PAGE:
RealTime IT News

R&D the Latest Target of Silicon Valley Outsourcing

The next wave of outsourcing will be research and development (R&D) functions, according to the latest Santa Clara University Business Index released Thursday.

The monthly business indicator tracks business conditions and jobs by polling executives and managers in a wide range of companies. While R&D hasn't been moving offshore at the rate of manufacturing and customer support, SCU finance professor Robert Henderschott told internetnews.com that a trend is developing.

"There are quite a few companies in our survey -- over one-fifth -- putting their toe in the water," he said.

If these companies' experience with their initial trials is positive, Henderschott said, it could lead to more R&D outsourcing in the future.

This trend is different than the practice of small startups developing new technology or services then selling out to larger companies that roll it into their own offerings, Henderschott said.

"In this case, the company still has ownership of the IP and manages product development. We're talking about formally saying, 'Here's a set of goals, here's the timetable.' Just as a contract manufacturer would commit to delivering a certain number of boxes, this involves another company committing to deliver a set of technology milestones," Henderschott said.

The report could result in a collective groan from the estimated 8.4 percent of Santa Clara County citizens who are currently unemployed and their still-employed but worried counterparts. But Henderschott said this latest emigration of jobs follows history -- and history shows that some sort of new jobs will take their place.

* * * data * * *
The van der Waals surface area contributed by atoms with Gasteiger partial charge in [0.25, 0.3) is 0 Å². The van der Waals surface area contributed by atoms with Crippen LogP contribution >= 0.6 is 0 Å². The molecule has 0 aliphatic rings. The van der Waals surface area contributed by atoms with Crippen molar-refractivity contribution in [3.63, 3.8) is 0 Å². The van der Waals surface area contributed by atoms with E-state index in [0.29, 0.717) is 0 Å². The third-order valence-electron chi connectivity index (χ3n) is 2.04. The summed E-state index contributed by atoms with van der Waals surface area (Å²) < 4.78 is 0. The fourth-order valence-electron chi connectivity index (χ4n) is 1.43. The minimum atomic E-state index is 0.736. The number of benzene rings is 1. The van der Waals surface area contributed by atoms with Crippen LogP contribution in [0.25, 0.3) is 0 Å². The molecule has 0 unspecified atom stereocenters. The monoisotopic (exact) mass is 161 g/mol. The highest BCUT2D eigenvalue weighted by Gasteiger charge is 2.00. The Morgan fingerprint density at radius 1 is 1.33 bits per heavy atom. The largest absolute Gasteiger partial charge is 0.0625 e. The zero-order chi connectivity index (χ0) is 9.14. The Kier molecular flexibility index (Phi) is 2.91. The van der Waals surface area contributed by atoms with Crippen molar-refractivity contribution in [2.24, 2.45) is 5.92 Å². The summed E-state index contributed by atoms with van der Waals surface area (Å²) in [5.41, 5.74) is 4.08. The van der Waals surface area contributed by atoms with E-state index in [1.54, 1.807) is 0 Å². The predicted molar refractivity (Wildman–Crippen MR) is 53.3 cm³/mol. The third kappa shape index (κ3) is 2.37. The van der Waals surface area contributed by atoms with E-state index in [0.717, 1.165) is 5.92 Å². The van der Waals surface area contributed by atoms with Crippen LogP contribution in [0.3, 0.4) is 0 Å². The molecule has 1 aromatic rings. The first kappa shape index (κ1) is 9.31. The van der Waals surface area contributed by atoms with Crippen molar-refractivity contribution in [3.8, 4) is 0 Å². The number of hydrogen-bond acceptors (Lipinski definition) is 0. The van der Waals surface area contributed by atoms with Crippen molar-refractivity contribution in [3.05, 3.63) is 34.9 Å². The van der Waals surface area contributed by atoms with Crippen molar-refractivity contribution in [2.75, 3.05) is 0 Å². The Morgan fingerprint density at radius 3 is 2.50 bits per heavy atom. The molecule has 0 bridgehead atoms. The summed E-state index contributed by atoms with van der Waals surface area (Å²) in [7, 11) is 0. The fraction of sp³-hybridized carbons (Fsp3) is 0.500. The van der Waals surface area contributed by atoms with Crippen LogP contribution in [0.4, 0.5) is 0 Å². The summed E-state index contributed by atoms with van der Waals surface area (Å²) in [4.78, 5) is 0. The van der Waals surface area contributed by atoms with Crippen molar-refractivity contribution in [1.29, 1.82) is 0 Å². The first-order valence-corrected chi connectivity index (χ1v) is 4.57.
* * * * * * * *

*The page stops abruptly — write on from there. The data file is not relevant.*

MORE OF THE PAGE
"Every time we've seen this trend in manufacturing, there are people who believe the sky is falling once the jobs and activities move elsewhere," Henderschott said. "But if you look at history, it's never happened."

For example, hardware and chip manufacturing moved abroad at a time when they were already being automated and using fewer and fewer workers. Then the Internet came along and provided new kinds of jobs.

"I can't tell you what the next thing will be that will employ all these people, but in the past there always has been a next thing," he said.

Offshore outsourcing of manufacturing has enabled companies like Cisco Systems and Intel to compete globally by being more competitive, Henderschott said, and that ultimately benefited the whole economy.

"That process will hopefully continue," he said, "as they tap into best and brightest and cheapest around the world."